For anyone interested in children, and especially at this time.
In his prolific career, writer Ian McEwan has brought us into the minds of physicists, neurosurgeons, conductors, cultural and cold war spies and even stalkers. His most recent triumph is to have stepped deftly into the life of a High Court judge in the Family Division.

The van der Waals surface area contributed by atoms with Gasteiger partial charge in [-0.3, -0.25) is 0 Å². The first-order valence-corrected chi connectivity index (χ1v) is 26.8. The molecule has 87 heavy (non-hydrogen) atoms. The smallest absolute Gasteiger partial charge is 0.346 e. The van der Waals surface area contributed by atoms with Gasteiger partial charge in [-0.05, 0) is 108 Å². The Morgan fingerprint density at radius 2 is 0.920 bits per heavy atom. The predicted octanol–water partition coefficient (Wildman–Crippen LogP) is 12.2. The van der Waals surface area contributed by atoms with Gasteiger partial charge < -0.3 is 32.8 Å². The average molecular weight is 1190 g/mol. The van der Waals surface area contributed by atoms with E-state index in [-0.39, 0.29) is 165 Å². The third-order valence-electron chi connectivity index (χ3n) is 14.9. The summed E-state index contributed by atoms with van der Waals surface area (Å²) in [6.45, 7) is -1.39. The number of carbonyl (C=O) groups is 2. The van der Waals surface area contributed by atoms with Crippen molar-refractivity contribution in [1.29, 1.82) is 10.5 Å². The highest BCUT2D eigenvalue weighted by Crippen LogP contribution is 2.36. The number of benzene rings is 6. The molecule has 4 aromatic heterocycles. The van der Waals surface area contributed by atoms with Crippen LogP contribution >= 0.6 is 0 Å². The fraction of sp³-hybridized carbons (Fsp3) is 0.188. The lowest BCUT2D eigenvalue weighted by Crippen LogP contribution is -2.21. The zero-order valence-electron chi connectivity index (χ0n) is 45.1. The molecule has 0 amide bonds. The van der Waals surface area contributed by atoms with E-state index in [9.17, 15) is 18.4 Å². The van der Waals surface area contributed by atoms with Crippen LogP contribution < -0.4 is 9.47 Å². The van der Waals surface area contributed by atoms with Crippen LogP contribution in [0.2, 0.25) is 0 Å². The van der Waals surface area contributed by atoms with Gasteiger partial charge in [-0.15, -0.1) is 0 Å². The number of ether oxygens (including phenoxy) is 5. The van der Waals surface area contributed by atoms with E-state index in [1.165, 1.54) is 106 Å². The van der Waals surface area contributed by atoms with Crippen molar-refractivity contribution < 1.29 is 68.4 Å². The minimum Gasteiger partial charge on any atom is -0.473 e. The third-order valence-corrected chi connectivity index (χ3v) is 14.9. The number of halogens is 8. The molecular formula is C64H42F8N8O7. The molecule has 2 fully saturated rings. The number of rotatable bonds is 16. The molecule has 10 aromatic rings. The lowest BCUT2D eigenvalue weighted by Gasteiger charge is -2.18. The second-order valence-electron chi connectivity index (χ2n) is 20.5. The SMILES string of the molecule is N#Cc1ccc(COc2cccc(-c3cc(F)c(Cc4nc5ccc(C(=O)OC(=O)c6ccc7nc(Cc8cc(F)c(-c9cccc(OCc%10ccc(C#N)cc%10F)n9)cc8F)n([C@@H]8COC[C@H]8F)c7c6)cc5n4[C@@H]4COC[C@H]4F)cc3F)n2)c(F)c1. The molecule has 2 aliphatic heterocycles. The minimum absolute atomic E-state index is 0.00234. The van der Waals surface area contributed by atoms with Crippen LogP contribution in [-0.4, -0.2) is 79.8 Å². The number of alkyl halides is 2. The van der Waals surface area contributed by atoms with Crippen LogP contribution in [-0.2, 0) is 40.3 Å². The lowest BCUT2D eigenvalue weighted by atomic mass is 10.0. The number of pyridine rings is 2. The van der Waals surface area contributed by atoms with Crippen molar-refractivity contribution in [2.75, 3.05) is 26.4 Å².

The Children Act is a short novel of great subtlety and tenderness. In his acknowledgements he says he has drawn on a “superbly written judgment” by Sir James Munby evaluating a child’s best interests in a dispute over ultra-orthodox education of the child of estranged Jewish parents (see Karwan Eskerie’s post on this case). One can see how McEwan was inspired by the judge’s nuanced approach, in which he sought to balance the significance of social and familial links as against an individual’s wellbeing; after all, a novelist’s job is to explore the nature of unhappiness. How…
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